13. December 2019 - Sebastian Evers
With the MACH.2 hard drive, Seagate has announced a hard drive that will effectively enable double performance with two independently operating sets of several read/write heads. Microsoft engineer Aaron Oushat is also involved in the development of the technology.
The 16 TB hard drive with HAMR technology launched by Seagate in June 2019 does not offer a higher reading speed than the hardware-related maximum of 250 MB/s compared to the high capacity. A SATAIII connection, on the other hand, offers almost three times the performance. When Seagate MACH.2 technology is ready for the market, hard drives are also technically able to benefit from it.
The technical structure is particularly interesting for us as a professional data recovery company. After all, changing/swapping defective and damaged read/write units is an elementary part of our daily work. Accordingly, our engineers are excited to see how complex the conversion of the MACH.2 models will be in the clean room laboratory. As soon as we have the opportunity to receive a model, we will carry out the first successful data recovery of a MACH.2 hard drive from Seagate with two independent read/write head circuits in the research laboratory.
With the help of the MAMR, Western Digital wants to enable hard disks with capacities of up to 40 TB by 2025 - WD hard disks with 20 TB should already be possible next year. The previous problem of increasing the storage capacity was a reduction in the size of the read/write units. The magnetic field strength of the heads would no longer be sufficient to write the data. Western Digital addresses the problem in two ways: With the so-called Damascene process, WD has found a way to downsize the heads. Furthermore, the microwave transmitter pre-magnetizes the ferromagnetic layer. In combination, a quick and safe magnetization of the surface is guaranteed. Seagate, however, relies on the further development of HAMR.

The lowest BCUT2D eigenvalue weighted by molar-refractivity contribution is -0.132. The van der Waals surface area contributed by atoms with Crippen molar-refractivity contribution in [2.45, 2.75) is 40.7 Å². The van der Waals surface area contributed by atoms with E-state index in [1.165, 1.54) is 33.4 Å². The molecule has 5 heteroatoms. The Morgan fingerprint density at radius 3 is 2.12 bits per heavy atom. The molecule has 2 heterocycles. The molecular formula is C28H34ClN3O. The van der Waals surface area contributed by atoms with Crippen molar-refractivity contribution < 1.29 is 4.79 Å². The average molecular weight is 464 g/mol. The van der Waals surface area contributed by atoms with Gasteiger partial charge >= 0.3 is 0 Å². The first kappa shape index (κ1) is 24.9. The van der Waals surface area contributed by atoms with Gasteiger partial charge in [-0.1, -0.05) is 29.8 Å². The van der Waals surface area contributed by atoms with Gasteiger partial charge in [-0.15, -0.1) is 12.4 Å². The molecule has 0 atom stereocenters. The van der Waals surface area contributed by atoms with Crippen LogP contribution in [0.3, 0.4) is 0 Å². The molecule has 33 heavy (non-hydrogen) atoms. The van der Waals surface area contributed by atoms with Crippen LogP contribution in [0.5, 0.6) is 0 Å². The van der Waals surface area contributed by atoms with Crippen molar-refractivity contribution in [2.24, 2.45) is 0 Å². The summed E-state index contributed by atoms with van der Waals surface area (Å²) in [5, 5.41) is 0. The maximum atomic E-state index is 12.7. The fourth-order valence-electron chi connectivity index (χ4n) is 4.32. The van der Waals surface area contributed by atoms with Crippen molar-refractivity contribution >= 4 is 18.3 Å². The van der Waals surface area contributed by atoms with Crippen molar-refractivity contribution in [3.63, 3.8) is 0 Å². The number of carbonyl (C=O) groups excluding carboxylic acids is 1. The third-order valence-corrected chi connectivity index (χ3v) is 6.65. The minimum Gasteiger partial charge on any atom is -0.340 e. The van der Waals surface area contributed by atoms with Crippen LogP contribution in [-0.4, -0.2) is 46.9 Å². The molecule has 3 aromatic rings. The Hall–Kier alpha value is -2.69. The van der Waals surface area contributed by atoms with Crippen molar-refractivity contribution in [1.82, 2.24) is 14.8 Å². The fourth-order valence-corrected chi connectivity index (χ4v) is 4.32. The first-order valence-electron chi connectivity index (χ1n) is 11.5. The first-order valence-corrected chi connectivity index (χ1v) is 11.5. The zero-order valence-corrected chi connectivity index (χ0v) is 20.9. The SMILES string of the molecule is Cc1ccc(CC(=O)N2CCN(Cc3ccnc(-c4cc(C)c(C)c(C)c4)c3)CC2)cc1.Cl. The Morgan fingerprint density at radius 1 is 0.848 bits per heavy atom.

With the increase in storage capacity, the risk of data loss also increases. The more storage space is available, the more data is stored on a single storage medium. If the hard disk suffers a defect, only a data recovery can possibly remedy it - provided there is absolutely no data backup. With the ever increasing hard disk size, the amount of time and material that can be required in the clean room laboratory to restore lost data also increases. Depending on the extent of the damage, performing a data recovery from such large data carriers can be a ticking time bomb, because the risk of a fatal head crash hovers over the readout process like a sword of Damocles.